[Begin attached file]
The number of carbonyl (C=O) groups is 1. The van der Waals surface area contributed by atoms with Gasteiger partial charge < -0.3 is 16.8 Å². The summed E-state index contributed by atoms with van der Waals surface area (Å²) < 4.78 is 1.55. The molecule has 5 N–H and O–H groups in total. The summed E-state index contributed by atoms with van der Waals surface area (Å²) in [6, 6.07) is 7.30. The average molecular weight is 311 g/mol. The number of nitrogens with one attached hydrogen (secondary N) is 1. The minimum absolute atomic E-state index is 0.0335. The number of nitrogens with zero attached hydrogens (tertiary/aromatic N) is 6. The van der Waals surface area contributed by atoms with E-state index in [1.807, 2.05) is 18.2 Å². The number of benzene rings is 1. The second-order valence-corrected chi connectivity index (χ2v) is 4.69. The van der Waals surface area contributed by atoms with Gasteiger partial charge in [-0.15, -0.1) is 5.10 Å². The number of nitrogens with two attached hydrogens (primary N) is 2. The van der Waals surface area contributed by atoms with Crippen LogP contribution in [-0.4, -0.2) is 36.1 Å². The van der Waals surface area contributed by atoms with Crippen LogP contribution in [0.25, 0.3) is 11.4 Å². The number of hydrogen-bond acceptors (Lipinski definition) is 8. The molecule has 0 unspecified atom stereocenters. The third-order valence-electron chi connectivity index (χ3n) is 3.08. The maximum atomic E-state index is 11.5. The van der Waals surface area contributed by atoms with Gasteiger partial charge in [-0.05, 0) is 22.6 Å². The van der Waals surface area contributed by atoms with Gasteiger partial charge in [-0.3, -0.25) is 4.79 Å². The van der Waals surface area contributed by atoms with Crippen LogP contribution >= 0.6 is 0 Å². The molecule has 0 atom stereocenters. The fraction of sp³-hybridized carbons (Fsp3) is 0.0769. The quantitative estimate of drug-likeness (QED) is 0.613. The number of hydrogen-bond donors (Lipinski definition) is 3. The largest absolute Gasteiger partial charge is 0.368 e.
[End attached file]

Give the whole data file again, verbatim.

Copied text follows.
The number of carbonyl (C=O) groups is 1. The van der Waals surface area contributed by atoms with Gasteiger partial charge < -0.3 is 16.8 Å². The summed E-state index contributed by atoms with van der Waals surface area (Å²) < 4.78 is 1.55. The molecule has 5 N–H and O–H groups in total. The summed E-state index contributed by atoms with van der Waals surface area (Å²) in [6, 6.07) is 7.30. The average molecular weight is 311 g/mol. The number of nitrogens with one attached hydrogen (secondary N) is 1. The minimum absolute atomic E-state index is 0.0335. The number of nitrogens with zero attached hydrogens (tertiary/aromatic N) is 6. The van der Waals surface area contributed by atoms with E-state index in [1.807, 2.05) is 18.2 Å². The number of benzene rings is 1. The second-order valence-corrected chi connectivity index (χ2v) is 4.69. The van der Waals surface area contributed by atoms with Gasteiger partial charge in [-0.15, -0.1) is 5.10 Å². The number of nitrogens with two attached hydrogens (primary N) is 2. The van der Waals surface area contributed by atoms with Crippen LogP contribution in [-0.4, -0.2) is 36.1 Å². The van der Waals surface area contributed by atoms with Crippen LogP contribution in [0.25, 0.3) is 11.4 Å². The number of hydrogen-bond acceptors (Lipinski definition) is 8. The molecule has 0 unspecified atom stereocenters. The third-order valence-electron chi connectivity index (χ3n) is 3.08. The maximum atomic E-state index is 11.5. The van der Waals surface area contributed by atoms with Gasteiger partial charge in [-0.05, 0) is 22.6 Å². The van der Waals surface area contributed by atoms with Gasteiger partial charge in [-0.3, -0.25) is 4.79 Å². The van der Waals surface area contributed by atoms with Crippen LogP contribution >= 0.6 is 0 Å². The molecule has 0 atom stereocenters. The fraction of sp³-hybridized carbons (Fsp3) is 0.0769. The quantitative estimate of drug-likeness (QED) is 0.613. The number of hydrogen-bond donors (Lipinski definition) is 3. The largest absolute Gasteiger partial charge is 0.368 e.